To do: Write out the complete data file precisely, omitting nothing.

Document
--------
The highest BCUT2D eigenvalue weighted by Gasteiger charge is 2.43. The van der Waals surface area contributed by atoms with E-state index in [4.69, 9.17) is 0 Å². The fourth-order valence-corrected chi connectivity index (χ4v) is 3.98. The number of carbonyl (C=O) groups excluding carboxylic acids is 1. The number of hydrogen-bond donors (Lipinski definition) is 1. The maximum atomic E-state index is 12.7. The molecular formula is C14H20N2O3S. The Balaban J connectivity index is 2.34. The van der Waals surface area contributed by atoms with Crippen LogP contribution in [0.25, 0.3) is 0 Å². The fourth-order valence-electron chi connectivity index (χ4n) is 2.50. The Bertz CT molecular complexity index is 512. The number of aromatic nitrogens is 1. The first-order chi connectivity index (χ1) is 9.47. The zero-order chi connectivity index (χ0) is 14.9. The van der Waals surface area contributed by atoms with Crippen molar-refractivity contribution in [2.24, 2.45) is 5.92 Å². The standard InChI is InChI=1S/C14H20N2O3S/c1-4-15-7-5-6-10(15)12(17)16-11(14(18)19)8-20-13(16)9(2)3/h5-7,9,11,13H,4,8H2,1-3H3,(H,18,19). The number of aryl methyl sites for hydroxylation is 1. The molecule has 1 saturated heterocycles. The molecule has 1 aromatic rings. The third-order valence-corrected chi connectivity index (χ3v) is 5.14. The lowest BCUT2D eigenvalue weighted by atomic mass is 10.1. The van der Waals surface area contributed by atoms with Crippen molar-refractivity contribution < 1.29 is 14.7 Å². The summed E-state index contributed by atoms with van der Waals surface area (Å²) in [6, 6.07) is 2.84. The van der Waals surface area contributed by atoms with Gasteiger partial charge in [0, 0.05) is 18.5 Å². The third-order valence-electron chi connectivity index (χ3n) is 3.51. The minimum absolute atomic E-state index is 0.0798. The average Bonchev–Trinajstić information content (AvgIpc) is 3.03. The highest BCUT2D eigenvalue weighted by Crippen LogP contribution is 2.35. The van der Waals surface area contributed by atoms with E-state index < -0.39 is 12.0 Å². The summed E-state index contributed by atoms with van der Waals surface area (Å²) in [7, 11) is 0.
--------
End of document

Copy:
The highest BCUT2D eigenvalue weighted by Gasteiger charge is 2.43. The van der Waals surface area contributed by atoms with E-state index in [4.69, 9.17) is 0 Å². The fourth-order valence-corrected chi connectivity index (χ4v) is 3.98. The number of carbonyl (C=O) groups excluding carboxylic acids is 1. The number of hydrogen-bond donors (Lipinski definition) is 1. The maximum atomic E-state index is 12.7. The molecular formula is C14H20N2O3S. The Balaban J connectivity index is 2.34. The van der Waals surface area contributed by atoms with Crippen LogP contribution in [0.25, 0.3) is 0 Å². The fourth-order valence-electron chi connectivity index (χ4n) is 2.50. The Bertz CT molecular complexity index is 512. The number of aromatic nitrogens is 1. The first-order chi connectivity index (χ1) is 9.47. The zero-order chi connectivity index (χ0) is 14.9. The van der Waals surface area contributed by atoms with Crippen molar-refractivity contribution in [2.24, 2.45) is 5.92 Å². The standard InChI is InChI=1S/C14H20N2O3S/c1-4-15-7-5-6-10(15)12(17)16-11(14(18)19)8-20-13(16)9(2)3/h5-7,9,11,13H,4,8H2,1-3H3,(H,18,19). The number of aryl methyl sites for hydroxylation is 1. The molecule has 1 saturated heterocycles. The molecule has 1 aromatic rings. The third-order valence-corrected chi connectivity index (χ3v) is 5.14. The lowest BCUT2D eigenvalue weighted by atomic mass is 10.1. The van der Waals surface area contributed by atoms with Crippen molar-refractivity contribution < 1.29 is 14.7 Å². The summed E-state index contributed by atoms with van der Waals surface area (Å²) in [6, 6.07) is 2.84. The van der Waals surface area contributed by atoms with Gasteiger partial charge in [0, 0.05) is 18.5 Å². The third-order valence-electron chi connectivity index (χ3n) is 3.51. The minimum absolute atomic E-state index is 0.0798. The average Bonchev–Trinajstić information content (AvgIpc) is 3.03. The highest BCUT2D eigenvalue weighted by Crippen LogP contribution is 2.35. The van der Waals surface area contributed by atoms with E-state index < -0.39 is 12.0 Å². The summed E-state index contributed by atoms with van der Waals surface area (Å²) in [7, 11) is 0.